On Sinnott-Armstrong's case against moral intuitionism

Ethical Theory and Moral Practice 13 (1):75 - 88 (2010)
Walter Sinnott-Armstrong has argued against moral intuitionism, according to which some of our moral beliefs are justified without needing to be inferred from any other beliefs. He claims that any prima facie justification some non-inferred moral beliefs might have enjoyed is removed because many of our moral beliefs are formed in circumstances where either (1) we are partial, (2) others disagree with us and there is no reason to prefer our moral judgement to theirs, (3) we are emotional in a way that clouds our judgement, (4) the circumstances are conducive to illusion, or (5) the source of our moral beliefs is unreliable or disreputable. I take issue with the elements of Sinnott-Armstrong’s argument that centre on (1) to (3) and (5), concluding that his case against moral intuitionism is unpersuasive.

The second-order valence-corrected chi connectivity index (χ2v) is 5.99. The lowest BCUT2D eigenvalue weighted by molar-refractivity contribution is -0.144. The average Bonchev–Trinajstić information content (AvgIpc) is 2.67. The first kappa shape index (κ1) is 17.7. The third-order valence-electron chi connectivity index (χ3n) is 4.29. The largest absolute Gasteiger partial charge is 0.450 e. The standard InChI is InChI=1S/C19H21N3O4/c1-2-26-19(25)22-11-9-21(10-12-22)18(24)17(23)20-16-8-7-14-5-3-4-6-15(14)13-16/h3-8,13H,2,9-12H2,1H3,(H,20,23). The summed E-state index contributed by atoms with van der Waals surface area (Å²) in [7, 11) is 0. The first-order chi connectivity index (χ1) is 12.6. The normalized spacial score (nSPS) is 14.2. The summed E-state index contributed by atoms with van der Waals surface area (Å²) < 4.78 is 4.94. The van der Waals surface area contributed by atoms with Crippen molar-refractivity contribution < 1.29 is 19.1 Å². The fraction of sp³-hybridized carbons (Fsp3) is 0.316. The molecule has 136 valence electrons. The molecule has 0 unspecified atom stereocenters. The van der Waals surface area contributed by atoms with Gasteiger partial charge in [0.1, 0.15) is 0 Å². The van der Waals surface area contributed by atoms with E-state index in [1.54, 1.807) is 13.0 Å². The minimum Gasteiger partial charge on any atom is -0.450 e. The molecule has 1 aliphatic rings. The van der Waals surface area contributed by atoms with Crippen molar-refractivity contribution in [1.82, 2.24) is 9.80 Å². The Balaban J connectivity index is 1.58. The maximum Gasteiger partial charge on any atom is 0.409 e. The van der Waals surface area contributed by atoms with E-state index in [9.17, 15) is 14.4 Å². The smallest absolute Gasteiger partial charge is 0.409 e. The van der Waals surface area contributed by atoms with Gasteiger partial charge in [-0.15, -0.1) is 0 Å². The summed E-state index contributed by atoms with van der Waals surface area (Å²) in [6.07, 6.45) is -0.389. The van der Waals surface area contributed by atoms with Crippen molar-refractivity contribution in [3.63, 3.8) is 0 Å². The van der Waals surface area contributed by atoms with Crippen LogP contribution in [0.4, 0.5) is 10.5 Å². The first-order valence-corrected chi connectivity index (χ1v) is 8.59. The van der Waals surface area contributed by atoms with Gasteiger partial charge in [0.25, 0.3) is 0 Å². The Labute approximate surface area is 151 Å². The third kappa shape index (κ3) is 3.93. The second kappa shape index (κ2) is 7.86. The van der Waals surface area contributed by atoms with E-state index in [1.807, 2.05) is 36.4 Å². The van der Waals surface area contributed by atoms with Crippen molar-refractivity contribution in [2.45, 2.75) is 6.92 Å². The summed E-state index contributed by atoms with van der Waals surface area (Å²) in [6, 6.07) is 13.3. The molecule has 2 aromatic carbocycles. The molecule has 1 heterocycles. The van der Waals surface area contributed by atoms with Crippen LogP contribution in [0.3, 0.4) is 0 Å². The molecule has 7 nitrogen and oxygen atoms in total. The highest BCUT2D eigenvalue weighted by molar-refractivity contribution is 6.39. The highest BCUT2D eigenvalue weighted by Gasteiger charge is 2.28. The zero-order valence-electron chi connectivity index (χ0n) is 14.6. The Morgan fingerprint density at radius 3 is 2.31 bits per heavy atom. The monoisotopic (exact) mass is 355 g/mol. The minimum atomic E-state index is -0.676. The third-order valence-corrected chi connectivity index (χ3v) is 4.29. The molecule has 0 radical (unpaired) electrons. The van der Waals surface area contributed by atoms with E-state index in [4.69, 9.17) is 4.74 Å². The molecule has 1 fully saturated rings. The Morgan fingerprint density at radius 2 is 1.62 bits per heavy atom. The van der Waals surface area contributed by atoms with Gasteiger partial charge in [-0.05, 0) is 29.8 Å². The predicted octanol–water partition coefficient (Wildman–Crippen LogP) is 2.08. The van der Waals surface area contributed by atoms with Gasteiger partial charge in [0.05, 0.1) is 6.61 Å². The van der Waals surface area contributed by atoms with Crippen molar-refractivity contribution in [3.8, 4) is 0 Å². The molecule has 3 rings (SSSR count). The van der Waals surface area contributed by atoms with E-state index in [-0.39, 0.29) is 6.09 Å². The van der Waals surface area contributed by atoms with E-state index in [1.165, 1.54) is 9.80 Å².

Keywords Sinnott-Armstrong  Moral intuitionism  Justification  Foundationalism  Emotion  Disagreement
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    References found in this work BETA
    Robert Audi (2008). Intuition, Inference, and Rational Disagreement in Ethics. Ethical Theory and Moral Practice 11 (5):475 - 492.
    Michael Huemer (2008). Revisionary Intuitionism. Social Philosophy and Policy 25 (1):368-392.

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